Wednesday, September 15, 2010

Stories in their eyes.

Firstly, yes chloe and i are both on my hotel bed. both with laptops at 'critical power levels'. one powerpack. much to do on the internet. THIS is life. haha we're really living on the edge, it's hilarious.
Anyway, since it's crazy busy and I'll never be able to say everything I want and feel without being a complete zombie in the morning, I thought I'd share some photos with you from screening.. Screening is the first two days when hundreds of patients (we saw over 400) come to the hospital and get evaluated.. We establish which and how many patients we will be able to operate on this mission. (There's a whole priority system, I'll explain later) We spent most of our time playing outside with kids, going sticker and bubble crazy. And we've really kinda taken on the role of... childlife therapy assistants. Jo (the childlife therapist) is AMAZING! Honestly brilliant. Been learning so much from her. From proper telephone manner to what lifelessons i should learn from an evening with the ambassador..
(The crowd on surgery announcement day. The most hearbreaking of them all. When we announce those who will be getting surgery this week -FLIP their faces when they hear their names, the parents' excitement sparkles in their eyes!! a light shines through like none ive seen before- and which people can't get surgery this year, but will definitely be first next mission.. Jo and Carin (psychologist) have counselling sessions with them after the announcement to console them and answer any questions. It's slightly easier here in Madagascar bc people know us here, and they know we actually will come back. And they know beforehand that it's not confirmed that they'll get surgery. It's still difficult though. It still makes your heart ache when this little girl's mom was pleading in a language I couldn't understand, for her daughter to be operated on. Bc many people who had been scheduled hadn't arrived today, she said. Bc she travelled from another town days before and had no where to stay. Bc she only had this one lil bag (the size of an A4 page, maximum 2inches deep..) of their belongings.. And bc it breaks her heart for her child to live like this.. She began to cry and all I could do was hug her. All I could do was smile at her daughter, make her feel like everything would be okay.. Like the delicious lolipop that her mom told us "she can only lick" is all that matters rightnow, that someday things would change.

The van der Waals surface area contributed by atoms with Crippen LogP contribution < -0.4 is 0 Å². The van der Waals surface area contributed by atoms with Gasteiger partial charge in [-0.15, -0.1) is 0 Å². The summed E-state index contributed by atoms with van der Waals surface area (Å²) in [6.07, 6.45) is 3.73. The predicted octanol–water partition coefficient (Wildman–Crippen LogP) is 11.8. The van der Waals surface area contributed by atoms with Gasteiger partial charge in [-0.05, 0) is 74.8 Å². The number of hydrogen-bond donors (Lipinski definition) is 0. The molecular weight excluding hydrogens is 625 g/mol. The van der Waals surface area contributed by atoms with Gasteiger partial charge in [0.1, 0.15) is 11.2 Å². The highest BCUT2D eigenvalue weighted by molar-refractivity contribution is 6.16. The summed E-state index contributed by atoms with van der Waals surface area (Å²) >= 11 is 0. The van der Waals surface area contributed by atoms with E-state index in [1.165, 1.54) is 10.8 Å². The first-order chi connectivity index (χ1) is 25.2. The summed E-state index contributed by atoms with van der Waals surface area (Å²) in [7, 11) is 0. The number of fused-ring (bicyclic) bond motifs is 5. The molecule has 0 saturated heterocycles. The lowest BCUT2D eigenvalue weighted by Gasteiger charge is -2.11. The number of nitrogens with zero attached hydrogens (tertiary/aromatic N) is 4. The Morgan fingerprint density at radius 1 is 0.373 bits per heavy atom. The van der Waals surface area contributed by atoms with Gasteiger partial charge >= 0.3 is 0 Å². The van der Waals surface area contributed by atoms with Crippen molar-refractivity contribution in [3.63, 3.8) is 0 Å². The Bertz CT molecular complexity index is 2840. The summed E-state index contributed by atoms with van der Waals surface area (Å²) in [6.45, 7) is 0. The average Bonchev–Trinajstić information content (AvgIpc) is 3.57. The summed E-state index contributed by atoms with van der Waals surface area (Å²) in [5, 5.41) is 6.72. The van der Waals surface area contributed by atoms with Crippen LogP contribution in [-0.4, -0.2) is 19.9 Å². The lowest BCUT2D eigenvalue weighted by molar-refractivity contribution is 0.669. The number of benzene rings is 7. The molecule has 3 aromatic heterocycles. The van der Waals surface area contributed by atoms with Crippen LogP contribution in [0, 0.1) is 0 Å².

Tamlin handled it wonderfully. She organised with Lilena (YouthForChrist and translator co-ordinator) for them to stay at the patient accomodation we arrange, and for her daughter to get an obturator.. to atleast provide temporary relief. She always says how important it is to make every person feel heard, and cared for.
So many of these kids arrive, like this little girl in her most wonderful princess dress, with her filthy tattered clothes underneath.. It's both heartbreaking and heartwarming. The life of poverty from which they come is devastating. Yet the fact that her mom put on her best dress for this gives us insight into how much this surgery, the possibility we present for them, really means to them.

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